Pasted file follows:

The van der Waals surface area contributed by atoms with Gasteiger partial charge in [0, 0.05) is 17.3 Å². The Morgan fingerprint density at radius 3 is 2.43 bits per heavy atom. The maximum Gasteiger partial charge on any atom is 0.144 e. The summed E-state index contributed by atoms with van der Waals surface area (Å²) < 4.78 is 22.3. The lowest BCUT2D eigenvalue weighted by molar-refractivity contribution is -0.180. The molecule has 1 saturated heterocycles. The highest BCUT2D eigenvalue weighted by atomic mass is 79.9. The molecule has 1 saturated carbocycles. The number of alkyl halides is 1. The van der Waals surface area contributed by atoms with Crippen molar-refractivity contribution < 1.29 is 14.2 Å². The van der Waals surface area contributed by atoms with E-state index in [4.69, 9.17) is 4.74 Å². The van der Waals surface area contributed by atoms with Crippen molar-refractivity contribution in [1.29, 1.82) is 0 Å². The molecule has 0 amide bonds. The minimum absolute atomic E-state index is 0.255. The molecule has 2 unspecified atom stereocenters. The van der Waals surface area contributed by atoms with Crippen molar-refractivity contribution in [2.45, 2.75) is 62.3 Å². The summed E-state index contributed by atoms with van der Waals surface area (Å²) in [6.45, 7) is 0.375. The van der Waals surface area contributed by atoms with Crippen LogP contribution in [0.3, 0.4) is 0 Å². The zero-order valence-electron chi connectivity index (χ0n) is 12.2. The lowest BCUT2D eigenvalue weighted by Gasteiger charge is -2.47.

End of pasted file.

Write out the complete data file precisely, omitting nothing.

The van der Waals surface area contributed by atoms with Gasteiger partial charge in [0, 0.05) is 17.3 Å². The Morgan fingerprint density at radius 3 is 2.43 bits per heavy atom. The maximum Gasteiger partial charge on any atom is 0.144 e. The summed E-state index contributed by atoms with van der Waals surface area (Å²) < 4.78 is 22.3. The lowest BCUT2D eigenvalue weighted by molar-refractivity contribution is -0.180. The molecule has 1 saturated heterocycles. The highest BCUT2D eigenvalue weighted by atomic mass is 79.9. The molecule has 1 saturated carbocycles. The number of alkyl halides is 1. The van der Waals surface area contributed by atoms with Crippen molar-refractivity contribution < 1.29 is 14.2 Å². The van der Waals surface area contributed by atoms with E-state index in [4.69, 9.17) is 4.74 Å². The van der Waals surface area contributed by atoms with Crippen molar-refractivity contribution in [1.29, 1.82) is 0 Å². The molecule has 0 amide bonds. The minimum absolute atomic E-state index is 0.255. The molecule has 2 unspecified atom stereocenters. The van der Waals surface area contributed by atoms with Crippen molar-refractivity contribution in [2.45, 2.75) is 62.3 Å². The summed E-state index contributed by atoms with van der Waals surface area (Å²) in [6.45, 7) is 0.375. The van der Waals surface area contributed by atoms with Crippen LogP contribution in [0.3, 0.4) is 0 Å². The zero-order valence-electron chi connectivity index (χ0n) is 12.2. The lowest BCUT2D eigenvalue weighted by Gasteiger charge is -2.47.